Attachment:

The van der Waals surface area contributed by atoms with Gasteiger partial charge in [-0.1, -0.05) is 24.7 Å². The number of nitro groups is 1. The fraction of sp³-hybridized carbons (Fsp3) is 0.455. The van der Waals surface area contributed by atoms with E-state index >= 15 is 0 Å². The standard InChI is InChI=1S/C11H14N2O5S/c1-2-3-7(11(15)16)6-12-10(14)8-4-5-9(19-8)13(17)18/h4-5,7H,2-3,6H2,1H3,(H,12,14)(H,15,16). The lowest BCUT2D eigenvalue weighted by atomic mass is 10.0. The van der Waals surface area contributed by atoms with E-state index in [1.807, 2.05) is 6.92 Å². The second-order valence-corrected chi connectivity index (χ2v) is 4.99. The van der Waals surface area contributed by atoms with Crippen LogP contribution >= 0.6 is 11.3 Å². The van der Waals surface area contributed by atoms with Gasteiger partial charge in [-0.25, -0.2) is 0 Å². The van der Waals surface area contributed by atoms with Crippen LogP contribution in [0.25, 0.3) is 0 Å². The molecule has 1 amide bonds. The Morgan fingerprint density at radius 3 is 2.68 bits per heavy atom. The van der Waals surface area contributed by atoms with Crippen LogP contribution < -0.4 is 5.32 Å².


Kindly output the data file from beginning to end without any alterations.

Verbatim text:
The van der Waals surface area contributed by atoms with Gasteiger partial charge in [-0.1, -0.05) is 24.7 Å². The number of nitro groups is 1. The fraction of sp³-hybridized carbons (Fsp3) is 0.455. The van der Waals surface area contributed by atoms with E-state index >= 15 is 0 Å². The standard InChI is InChI=1S/C11H14N2O5S/c1-2-3-7(11(15)16)6-12-10(14)8-4-5-9(19-8)13(17)18/h4-5,7H,2-3,6H2,1H3,(H,12,14)(H,15,16). The lowest BCUT2D eigenvalue weighted by atomic mass is 10.0. The van der Waals surface area contributed by atoms with E-state index in [1.807, 2.05) is 6.92 Å². The second-order valence-corrected chi connectivity index (χ2v) is 4.99. The van der Waals surface area contributed by atoms with Crippen LogP contribution >= 0.6 is 11.3 Å². The van der Waals surface area contributed by atoms with Gasteiger partial charge in [-0.25, -0.2) is 0 Å². The van der Waals surface area contributed by atoms with Crippen LogP contribution in [0.25, 0.3) is 0 Å². The molecule has 1 amide bonds. The Morgan fingerprint density at radius 3 is 2.68 bits per heavy atom. The van der Waals surface area contributed by atoms with Crippen LogP contribution < -0.4 is 5.32 Å².